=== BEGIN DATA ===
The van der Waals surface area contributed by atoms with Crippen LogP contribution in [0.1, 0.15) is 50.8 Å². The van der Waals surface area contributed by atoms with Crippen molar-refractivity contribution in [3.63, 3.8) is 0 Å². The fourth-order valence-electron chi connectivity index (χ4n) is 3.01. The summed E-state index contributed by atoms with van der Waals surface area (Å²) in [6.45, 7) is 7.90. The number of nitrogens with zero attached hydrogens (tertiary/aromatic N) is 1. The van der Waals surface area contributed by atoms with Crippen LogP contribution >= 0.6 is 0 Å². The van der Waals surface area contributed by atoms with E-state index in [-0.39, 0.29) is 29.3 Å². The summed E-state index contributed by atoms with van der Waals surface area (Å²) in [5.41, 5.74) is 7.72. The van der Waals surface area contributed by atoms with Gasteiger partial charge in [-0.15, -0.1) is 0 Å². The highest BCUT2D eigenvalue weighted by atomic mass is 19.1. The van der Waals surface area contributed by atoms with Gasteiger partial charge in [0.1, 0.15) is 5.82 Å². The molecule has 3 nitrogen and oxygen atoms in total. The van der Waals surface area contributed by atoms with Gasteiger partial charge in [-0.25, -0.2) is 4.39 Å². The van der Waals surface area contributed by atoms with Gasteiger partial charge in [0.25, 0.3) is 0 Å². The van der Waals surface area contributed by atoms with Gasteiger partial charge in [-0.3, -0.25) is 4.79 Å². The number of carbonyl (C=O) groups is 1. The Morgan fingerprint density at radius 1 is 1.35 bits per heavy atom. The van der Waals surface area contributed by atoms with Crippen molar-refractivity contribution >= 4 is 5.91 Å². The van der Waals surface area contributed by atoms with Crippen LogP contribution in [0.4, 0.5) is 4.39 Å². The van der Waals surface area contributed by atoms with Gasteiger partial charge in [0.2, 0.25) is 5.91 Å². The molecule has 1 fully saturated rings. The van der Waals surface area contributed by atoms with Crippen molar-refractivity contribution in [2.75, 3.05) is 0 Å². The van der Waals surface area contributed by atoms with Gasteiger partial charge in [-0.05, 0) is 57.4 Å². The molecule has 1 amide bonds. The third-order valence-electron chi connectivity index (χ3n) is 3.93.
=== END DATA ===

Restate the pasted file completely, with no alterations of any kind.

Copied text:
The van der Waals surface area contributed by atoms with Crippen LogP contribution in [0.1, 0.15) is 50.8 Å². The van der Waals surface area contributed by atoms with Crippen molar-refractivity contribution in [3.63, 3.8) is 0 Å². The fourth-order valence-electron chi connectivity index (χ4n) is 3.01. The summed E-state index contributed by atoms with van der Waals surface area (Å²) in [6.45, 7) is 7.90. The number of nitrogens with zero attached hydrogens (tertiary/aromatic N) is 1. The van der Waals surface area contributed by atoms with Crippen LogP contribution >= 0.6 is 0 Å². The van der Waals surface area contributed by atoms with E-state index in [-0.39, 0.29) is 29.3 Å². The summed E-state index contributed by atoms with van der Waals surface area (Å²) in [5.41, 5.74) is 7.72. The van der Waals surface area contributed by atoms with Gasteiger partial charge in [-0.15, -0.1) is 0 Å². The highest BCUT2D eigenvalue weighted by atomic mass is 19.1. The van der Waals surface area contributed by atoms with Gasteiger partial charge in [0.1, 0.15) is 5.82 Å². The molecule has 3 nitrogen and oxygen atoms in total. The van der Waals surface area contributed by atoms with Gasteiger partial charge in [-0.25, -0.2) is 4.39 Å². The van der Waals surface area contributed by atoms with Gasteiger partial charge in [0.25, 0.3) is 0 Å². The van der Waals surface area contributed by atoms with Gasteiger partial charge in [-0.3, -0.25) is 4.79 Å². The number of carbonyl (C=O) groups is 1. The Morgan fingerprint density at radius 1 is 1.35 bits per heavy atom. The van der Waals surface area contributed by atoms with Crippen molar-refractivity contribution >= 4 is 5.91 Å². The van der Waals surface area contributed by atoms with Crippen LogP contribution in [0.4, 0.5) is 4.39 Å². The van der Waals surface area contributed by atoms with Gasteiger partial charge in [0.2, 0.25) is 5.91 Å². The molecule has 1 fully saturated rings. The van der Waals surface area contributed by atoms with Crippen molar-refractivity contribution in [2.75, 3.05) is 0 Å². The van der Waals surface area contributed by atoms with Gasteiger partial charge in [-0.05, 0) is 57.4 Å². The molecule has 1 amide bonds. The third-order valence-electron chi connectivity index (χ3n) is 3.93.